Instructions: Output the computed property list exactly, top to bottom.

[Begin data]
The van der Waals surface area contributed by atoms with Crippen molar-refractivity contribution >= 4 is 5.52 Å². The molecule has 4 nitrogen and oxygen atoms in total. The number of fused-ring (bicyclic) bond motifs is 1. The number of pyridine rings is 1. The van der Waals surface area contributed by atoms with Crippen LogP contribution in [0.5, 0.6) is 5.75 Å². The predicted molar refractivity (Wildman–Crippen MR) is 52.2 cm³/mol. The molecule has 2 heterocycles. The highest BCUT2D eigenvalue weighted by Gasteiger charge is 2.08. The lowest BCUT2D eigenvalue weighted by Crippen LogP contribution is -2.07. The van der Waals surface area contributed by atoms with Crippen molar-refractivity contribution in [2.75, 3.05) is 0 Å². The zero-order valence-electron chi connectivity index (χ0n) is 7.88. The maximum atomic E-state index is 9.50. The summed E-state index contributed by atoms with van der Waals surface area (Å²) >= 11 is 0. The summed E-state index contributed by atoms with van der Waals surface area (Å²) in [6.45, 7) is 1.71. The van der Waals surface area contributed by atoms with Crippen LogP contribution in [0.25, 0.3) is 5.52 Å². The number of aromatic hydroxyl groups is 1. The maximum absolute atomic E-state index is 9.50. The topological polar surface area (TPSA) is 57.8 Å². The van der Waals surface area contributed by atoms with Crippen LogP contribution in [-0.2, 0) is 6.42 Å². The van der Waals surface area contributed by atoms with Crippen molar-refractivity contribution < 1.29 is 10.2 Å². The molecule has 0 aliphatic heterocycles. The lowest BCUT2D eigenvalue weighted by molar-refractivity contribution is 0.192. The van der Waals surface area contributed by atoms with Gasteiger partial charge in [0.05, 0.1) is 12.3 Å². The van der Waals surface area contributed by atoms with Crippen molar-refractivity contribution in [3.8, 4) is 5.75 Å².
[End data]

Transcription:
The van der Waals surface area contributed by atoms with Crippen molar-refractivity contribution >= 4 is 5.52 Å². The molecule has 4 nitrogen and oxygen atoms in total. The number of fused-ring (bicyclic) bond motifs is 1. The number of pyridine rings is 1. The van der Waals surface area contributed by atoms with Crippen LogP contribution in [0.5, 0.6) is 5.75 Å². The predicted molar refractivity (Wildman–Crippen MR) is 52.2 cm³/mol. The molecule has 2 heterocycles. The highest BCUT2D eigenvalue weighted by Gasteiger charge is 2.08. The lowest BCUT2D eigenvalue weighted by Crippen LogP contribution is -2.07. The van der Waals surface area contributed by atoms with Crippen molar-refractivity contribution in [2.75, 3.05) is 0 Å². The zero-order valence-electron chi connectivity index (χ0n) is 7.88. The maximum atomic E-state index is 9.50. The summed E-state index contributed by atoms with van der Waals surface area (Å²) >= 11 is 0. The summed E-state index contributed by atoms with van der Waals surface area (Å²) in [6.45, 7) is 1.71. The van der Waals surface area contributed by atoms with Crippen LogP contribution in [0.25, 0.3) is 5.52 Å². The number of aromatic hydroxyl groups is 1. The maximum absolute atomic E-state index is 9.50. The topological polar surface area (TPSA) is 57.8 Å². The van der Waals surface area contributed by atoms with Crippen LogP contribution in [-0.2, 0) is 6.42 Å². The van der Waals surface area contributed by atoms with Crippen molar-refractivity contribution < 1.29 is 10.2 Å². The molecule has 0 aliphatic heterocycles. The lowest BCUT2D eigenvalue weighted by molar-refractivity contribution is 0.192. The van der Waals surface area contributed by atoms with Gasteiger partial charge in [0.05, 0.1) is 12.3 Å². The van der Waals surface area contributed by atoms with Crippen molar-refractivity contribution in [3.8, 4) is 5.75 Å².